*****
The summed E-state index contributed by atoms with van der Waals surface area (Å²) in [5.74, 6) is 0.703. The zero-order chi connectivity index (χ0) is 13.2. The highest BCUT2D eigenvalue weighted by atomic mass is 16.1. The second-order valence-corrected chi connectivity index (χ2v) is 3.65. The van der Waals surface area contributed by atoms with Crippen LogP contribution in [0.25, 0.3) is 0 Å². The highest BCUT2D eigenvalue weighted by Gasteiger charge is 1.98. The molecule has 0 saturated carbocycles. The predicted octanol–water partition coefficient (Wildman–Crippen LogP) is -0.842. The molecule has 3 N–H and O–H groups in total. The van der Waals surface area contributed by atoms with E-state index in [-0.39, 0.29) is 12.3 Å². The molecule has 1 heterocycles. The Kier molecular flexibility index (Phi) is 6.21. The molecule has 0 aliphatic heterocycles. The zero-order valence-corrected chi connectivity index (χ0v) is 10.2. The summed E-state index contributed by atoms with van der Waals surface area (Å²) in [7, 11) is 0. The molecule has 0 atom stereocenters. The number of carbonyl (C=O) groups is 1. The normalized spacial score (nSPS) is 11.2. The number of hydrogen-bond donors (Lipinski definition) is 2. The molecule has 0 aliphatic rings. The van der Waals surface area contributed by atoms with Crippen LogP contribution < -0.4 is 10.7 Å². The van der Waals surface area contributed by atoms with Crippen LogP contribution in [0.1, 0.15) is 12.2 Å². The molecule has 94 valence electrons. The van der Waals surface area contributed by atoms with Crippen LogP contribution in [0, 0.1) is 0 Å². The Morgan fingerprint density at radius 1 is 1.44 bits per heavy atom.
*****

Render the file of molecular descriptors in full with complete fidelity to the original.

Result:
The summed E-state index contributed by atoms with van der Waals surface area (Å²) in [5.74, 6) is 0.703. The zero-order chi connectivity index (χ0) is 13.2. The highest BCUT2D eigenvalue weighted by atomic mass is 16.1. The second-order valence-corrected chi connectivity index (χ2v) is 3.65. The van der Waals surface area contributed by atoms with Crippen LogP contribution in [0.25, 0.3) is 0 Å². The highest BCUT2D eigenvalue weighted by Gasteiger charge is 1.98. The molecule has 0 saturated carbocycles. The predicted octanol–water partition coefficient (Wildman–Crippen LogP) is -0.842. The molecule has 3 N–H and O–H groups in total. The van der Waals surface area contributed by atoms with E-state index in [-0.39, 0.29) is 12.3 Å². The molecule has 1 heterocycles. The Kier molecular flexibility index (Phi) is 6.21. The molecule has 0 aliphatic heterocycles. The zero-order valence-corrected chi connectivity index (χ0v) is 10.2. The summed E-state index contributed by atoms with van der Waals surface area (Å²) in [7, 11) is 0. The molecule has 0 atom stereocenters. The number of carbonyl (C=O) groups is 1. The normalized spacial score (nSPS) is 11.2. The number of hydrogen-bond donors (Lipinski definition) is 2. The molecule has 0 aliphatic rings. The van der Waals surface area contributed by atoms with Crippen LogP contribution < -0.4 is 10.7 Å². The van der Waals surface area contributed by atoms with Crippen LogP contribution in [0.1, 0.15) is 12.2 Å². The molecule has 94 valence electrons. The van der Waals surface area contributed by atoms with Crippen LogP contribution in [0, 0.1) is 0 Å². The Morgan fingerprint density at radius 1 is 1.44 bits per heavy atom.